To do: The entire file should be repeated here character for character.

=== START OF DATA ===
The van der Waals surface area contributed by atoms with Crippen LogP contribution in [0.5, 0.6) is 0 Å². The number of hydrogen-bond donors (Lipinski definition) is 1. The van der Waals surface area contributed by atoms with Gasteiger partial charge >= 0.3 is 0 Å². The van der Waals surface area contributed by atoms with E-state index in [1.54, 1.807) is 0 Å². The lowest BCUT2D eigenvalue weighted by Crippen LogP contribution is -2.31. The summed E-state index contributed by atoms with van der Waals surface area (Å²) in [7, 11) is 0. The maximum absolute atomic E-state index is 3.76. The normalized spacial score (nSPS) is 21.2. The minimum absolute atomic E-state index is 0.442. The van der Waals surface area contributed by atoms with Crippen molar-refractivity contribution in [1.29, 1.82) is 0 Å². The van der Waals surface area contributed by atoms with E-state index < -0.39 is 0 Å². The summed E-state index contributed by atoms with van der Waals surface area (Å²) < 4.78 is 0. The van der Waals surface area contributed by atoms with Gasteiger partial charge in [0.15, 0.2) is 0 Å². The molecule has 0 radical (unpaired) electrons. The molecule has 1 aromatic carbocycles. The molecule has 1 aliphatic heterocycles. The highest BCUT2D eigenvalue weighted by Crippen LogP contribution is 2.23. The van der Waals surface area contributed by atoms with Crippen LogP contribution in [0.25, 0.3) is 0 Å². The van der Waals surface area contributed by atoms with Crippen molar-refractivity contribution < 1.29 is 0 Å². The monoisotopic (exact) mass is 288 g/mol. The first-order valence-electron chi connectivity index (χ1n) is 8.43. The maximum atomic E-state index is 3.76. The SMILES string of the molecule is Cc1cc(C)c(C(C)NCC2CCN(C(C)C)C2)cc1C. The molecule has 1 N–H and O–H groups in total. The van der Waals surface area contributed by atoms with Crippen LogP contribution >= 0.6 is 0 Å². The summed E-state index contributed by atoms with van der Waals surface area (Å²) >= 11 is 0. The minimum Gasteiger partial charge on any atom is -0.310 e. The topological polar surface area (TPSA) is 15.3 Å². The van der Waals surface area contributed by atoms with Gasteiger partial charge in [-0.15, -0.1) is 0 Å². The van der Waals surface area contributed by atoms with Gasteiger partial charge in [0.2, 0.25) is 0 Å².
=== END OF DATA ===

The van der Waals surface area contributed by atoms with Crippen LogP contribution in [0.5, 0.6) is 0 Å². The number of hydrogen-bond donors (Lipinski definition) is 1. The van der Waals surface area contributed by atoms with Gasteiger partial charge >= 0.3 is 0 Å². The van der Waals surface area contributed by atoms with E-state index in [1.54, 1.807) is 0 Å². The lowest BCUT2D eigenvalue weighted by Crippen LogP contribution is -2.31. The summed E-state index contributed by atoms with van der Waals surface area (Å²) in [7, 11) is 0. The maximum absolute atomic E-state index is 3.76. The normalized spacial score (nSPS) is 21.2. The minimum absolute atomic E-state index is 0.442. The van der Waals surface area contributed by atoms with Crippen molar-refractivity contribution in [1.29, 1.82) is 0 Å². The van der Waals surface area contributed by atoms with E-state index < -0.39 is 0 Å². The summed E-state index contributed by atoms with van der Waals surface area (Å²) < 4.78 is 0. The van der Waals surface area contributed by atoms with Gasteiger partial charge in [0.15, 0.2) is 0 Å². The molecule has 0 radical (unpaired) electrons. The molecule has 1 aromatic carbocycles. The molecule has 1 aliphatic heterocycles. The highest BCUT2D eigenvalue weighted by Crippen LogP contribution is 2.23. The van der Waals surface area contributed by atoms with Crippen LogP contribution in [0.25, 0.3) is 0 Å². The van der Waals surface area contributed by atoms with Crippen molar-refractivity contribution < 1.29 is 0 Å². The monoisotopic (exact) mass is 288 g/mol. The first-order valence-electron chi connectivity index (χ1n) is 8.43. The maximum atomic E-state index is 3.76. The SMILES string of the molecule is Cc1cc(C)c(C(C)NCC2CCN(C(C)C)C2)cc1C. The molecule has 1 N–H and O–H groups in total. The van der Waals surface area contributed by atoms with Crippen LogP contribution >= 0.6 is 0 Å². The summed E-state index contributed by atoms with van der Waals surface area (Å²) >= 11 is 0. The minimum Gasteiger partial charge on any atom is -0.310 e. The topological polar surface area (TPSA) is 15.3 Å². The van der Waals surface area contributed by atoms with Gasteiger partial charge in [-0.15, -0.1) is 0 Å². The van der Waals surface area contributed by atoms with Gasteiger partial charge in [0.2, 0.25) is 0 Å².